Thursday, January 22, 2009

Window on Eurasia: Medvedev’s Visit to Ingushetia Highlights Limits of His Understanding of Terrorism

Paul Goble

Vienna, January 29 – President Dmitry Medvedev’s unannounced – presumably for security reasons – 90-minute visit to Ingushetia was intended to show his support for the new regime in that unsettled North Caucasus republic, but instead it highlighted the limits of his and Moscow’s understanding of the region’s problems, according to a Moscow analyst.
In an essay on the portal today, Sergey Markedonov, one of Russia’s most thoughtful commentators on ethnic politics in the region, points out that the president’s visit came shortly after the appointment of a new republic leader and shortly before the scheduled Congress of the People of Ingushetia (
The visit was intended both as an inspection of the new regime he installed and as an indication of Moscow’s support for improving the situation I that troubled republic, especially given the amount of federal funds he promised – some 29 billion rubles (nearly one billion US dollars) – over the next six years, three times the republic’s current annual budget.
But however much the new president may have hoped to highlight both his understanding of and support for a new day in Ingushetia, Markedonov writes, Medvedev’s remarks while there in fact underscored that he does not have a more sophisticated understanding of the region’s problems than his predecessor, although he is ready to adopt a somewhat different approach.
First of all, Markedonov notes, “the ex promtu visit of the president recalls rather too much the public relations efforts developed in Putin’s time.” Putin also made lightning trips to the Caucasus twice in 1999 and then in June 2004 and December 2005, but his visits seemed more about promoting his own image in the country as a whole than in solving problems.
Because of this history, the Moscow analyst says, the population is increasingly suspicious of anything that a Russian leader promises, especially since it appears so obvious to them that his words have little to do with them and everything to do with the leader’s standing in the Russian capital.
Markedonov gives as an example the campaign Putin announced in 2004 against terrorism. Initially, his call for more use of force enjoyed popular support, but it soon became clear that it was leading to uncontrolled actions by those in power and thus generated “disappointment and social frustration.”
Second, Medvedev’s reduction of the struggle against terrorism to a struggle against crime underscores his failure -- in common with his predecessor as Russian president -- to understand that while crime and terrorism share many characteristics, “the motivation, preconditions, and ‘cadres’ involved” are very, very different.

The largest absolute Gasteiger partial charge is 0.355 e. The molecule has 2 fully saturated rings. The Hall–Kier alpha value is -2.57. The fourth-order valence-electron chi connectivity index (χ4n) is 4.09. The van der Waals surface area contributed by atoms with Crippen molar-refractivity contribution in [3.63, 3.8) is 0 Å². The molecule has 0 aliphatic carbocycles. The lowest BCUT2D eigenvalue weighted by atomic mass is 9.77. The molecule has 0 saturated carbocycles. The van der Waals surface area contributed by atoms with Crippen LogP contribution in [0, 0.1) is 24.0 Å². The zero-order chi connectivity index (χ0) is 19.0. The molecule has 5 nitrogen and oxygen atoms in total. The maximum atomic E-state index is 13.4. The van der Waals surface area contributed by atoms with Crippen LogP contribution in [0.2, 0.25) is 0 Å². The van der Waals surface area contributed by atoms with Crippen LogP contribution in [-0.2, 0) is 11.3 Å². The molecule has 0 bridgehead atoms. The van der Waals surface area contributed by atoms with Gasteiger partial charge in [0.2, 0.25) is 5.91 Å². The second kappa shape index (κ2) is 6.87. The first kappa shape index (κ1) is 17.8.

Because the two phenomena are so different, the tactics that work in dealing with the one do not work with the other. That is something Putin never understood or at least never said either, apparently out of the conviction that reducing terrorists to criminals was the best way of winning support for a hard line against both.
And third, Medvedev – and this is a shift in emphasis from Putin’s time – clearly believes that the best way to end terrorism is to increase the standard of living of the population by reducing unemployment. That can make a contribution, Markedonov acknowledges, but it is not enough, especially given the alienation from the Russian state many Ingush residents feel.
(While Markedonov does not cite it, Ingush President Yunus-bek Yevkurov pointedly told him that the reason for terrorism in his republic was “the distrust of the population toward the political system,” an attitude that will not be cured by reducing unemployment alone ( and
What is clearly needed, Markedonov says, and what Medvedev did not supply is a new ideology, one that will unite the population and give it confidence in the future. Without an understanding that the fight against terrorism is an ideological battle, he suggests, the Russian government like any other will find it difficult to carry out the battle let alone win it.
That is all the more so because governments that treat the struggle against terrorism from the perspective of economics or police work alone are likely to take steps that will make the situation they face far worse, a conclusion that is reinforced by two other decisions the central Russian government has made this week.
On the one hand, in the name of fighting Al-Qaeda, Moscow has announced that all people arriving at Moscow airports from anywhere in the north Caucasus will be subject to special searches, an arguably reasonable policy that many will see as evidence of ethnic or religious profiling, January 22, and
And on the other, in the name of combating the current economic crisis, President Medvedev has called on Russian firms to hire Russians first, an appeal that is intended to benefit all citizens of the Russian Federation but one that almost certainly will be viewed by many in the north Caucasus as directed against them (

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